A key activity in the past months has been the engagement of Deltares – a Dutch engineering and planning firm (formerly known as Delft Hydraulics, specializing in hydrological modeling, coastal defense, and restoration of sediment and water flows to the coast – which they playfully refer to as ‘restoring the mud engine’). Deltares undertook a mission to the southern portion of the Marismas in mid-August of 2013, bringing not only their considerable coastal planning and engineering expertise, but also a needed fresh perspective on the challenging set of problems facing the Marismas and its communities. Jan van Dalfsen and Thorsten Balke of Deltares completed a report for the conservation and resource management community that outlines key steps to be taken in order to develop a more effective and holistic plan for Marismas mangroves and other coastal habitats.

These steps include a visioning workshop, in which stakeholders discuss their ambitions for the future of the mangrove complex, coastal environs, and watersheds that drain into the Marismas. At the moment, there is no defined vision for the Marismas Nacionales beyond aspirations to “conserve it”. As Deltares pointed out, restoring water flows and proper sediment delivery to the lagoons would perhaps facilitate mangrove restoration, but paradoxically might decrease biodiversity and fisheries potential. There are many groups and institutions (governmental and academic) working on conservation, restoration, and mitigation projects – but no common, shared vision on the end goal, which is badly needed to ensure that conservation groups don’t work at cross-purposes.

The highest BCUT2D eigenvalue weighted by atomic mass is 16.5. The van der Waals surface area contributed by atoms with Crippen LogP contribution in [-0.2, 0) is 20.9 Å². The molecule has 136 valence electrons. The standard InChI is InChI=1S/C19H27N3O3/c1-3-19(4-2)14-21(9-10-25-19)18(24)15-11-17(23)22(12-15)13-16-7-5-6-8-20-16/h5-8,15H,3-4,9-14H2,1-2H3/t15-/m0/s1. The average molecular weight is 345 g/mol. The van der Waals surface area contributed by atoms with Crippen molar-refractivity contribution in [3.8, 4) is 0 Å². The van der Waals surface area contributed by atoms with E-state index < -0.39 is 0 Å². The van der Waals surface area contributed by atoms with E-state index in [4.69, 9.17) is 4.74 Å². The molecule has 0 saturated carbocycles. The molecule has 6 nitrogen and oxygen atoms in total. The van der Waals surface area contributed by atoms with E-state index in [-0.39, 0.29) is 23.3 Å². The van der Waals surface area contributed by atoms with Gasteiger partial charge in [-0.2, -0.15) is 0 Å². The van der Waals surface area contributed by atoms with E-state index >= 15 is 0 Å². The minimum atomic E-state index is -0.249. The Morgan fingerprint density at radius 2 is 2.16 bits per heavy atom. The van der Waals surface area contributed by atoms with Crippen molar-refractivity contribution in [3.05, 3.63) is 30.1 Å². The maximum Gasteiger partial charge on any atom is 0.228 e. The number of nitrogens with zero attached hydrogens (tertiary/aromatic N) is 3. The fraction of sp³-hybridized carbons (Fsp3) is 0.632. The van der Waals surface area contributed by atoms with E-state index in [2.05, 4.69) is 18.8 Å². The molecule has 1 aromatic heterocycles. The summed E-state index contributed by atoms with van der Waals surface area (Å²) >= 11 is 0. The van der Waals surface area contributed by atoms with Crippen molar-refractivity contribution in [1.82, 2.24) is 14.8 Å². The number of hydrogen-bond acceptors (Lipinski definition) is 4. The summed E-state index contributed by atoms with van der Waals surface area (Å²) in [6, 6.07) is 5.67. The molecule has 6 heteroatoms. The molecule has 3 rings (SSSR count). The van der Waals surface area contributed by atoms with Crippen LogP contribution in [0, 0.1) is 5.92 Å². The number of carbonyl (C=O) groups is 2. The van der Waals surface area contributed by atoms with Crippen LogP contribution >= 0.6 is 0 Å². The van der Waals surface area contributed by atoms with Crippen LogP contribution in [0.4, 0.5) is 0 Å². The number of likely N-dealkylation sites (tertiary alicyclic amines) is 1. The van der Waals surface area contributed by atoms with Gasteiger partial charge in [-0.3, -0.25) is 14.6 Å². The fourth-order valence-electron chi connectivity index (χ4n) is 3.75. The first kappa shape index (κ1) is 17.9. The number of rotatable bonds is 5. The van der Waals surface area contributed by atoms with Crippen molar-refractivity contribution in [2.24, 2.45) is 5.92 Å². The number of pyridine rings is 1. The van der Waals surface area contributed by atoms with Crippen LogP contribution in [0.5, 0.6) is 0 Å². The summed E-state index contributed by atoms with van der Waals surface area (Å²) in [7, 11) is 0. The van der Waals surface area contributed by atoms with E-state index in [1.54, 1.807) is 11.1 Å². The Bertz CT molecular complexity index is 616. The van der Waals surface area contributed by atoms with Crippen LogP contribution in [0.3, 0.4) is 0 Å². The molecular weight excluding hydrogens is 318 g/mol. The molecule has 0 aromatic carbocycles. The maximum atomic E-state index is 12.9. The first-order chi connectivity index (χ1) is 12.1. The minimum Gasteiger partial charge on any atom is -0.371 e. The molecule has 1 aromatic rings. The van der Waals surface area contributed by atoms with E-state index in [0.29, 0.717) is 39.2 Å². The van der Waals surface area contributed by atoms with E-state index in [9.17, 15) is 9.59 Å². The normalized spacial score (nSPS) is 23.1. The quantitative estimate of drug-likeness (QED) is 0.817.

Another key recommendation made by Deltares is the need to invest in some basic monitoring to be able to understand the system, threats to it, and resulting effects on ecosystem services delivery and human well-being. At the moment, there is much speculation on why certain mangrove areas have died back, and little information on actual changes to hydrology, sediment regimes, water quality, and general environmental conditions. We are keen to support our partners in establishing a basic monitoring plan that will generate reliable information quickly. To the extent this can be done as ‘citizen science’  -- engaging ejido members to collect data on tide height, salinity, water quality, and biota – we will have a means of not only generating needed information, but also of further engaging community members with vested interests in the health of this vital ecosystem.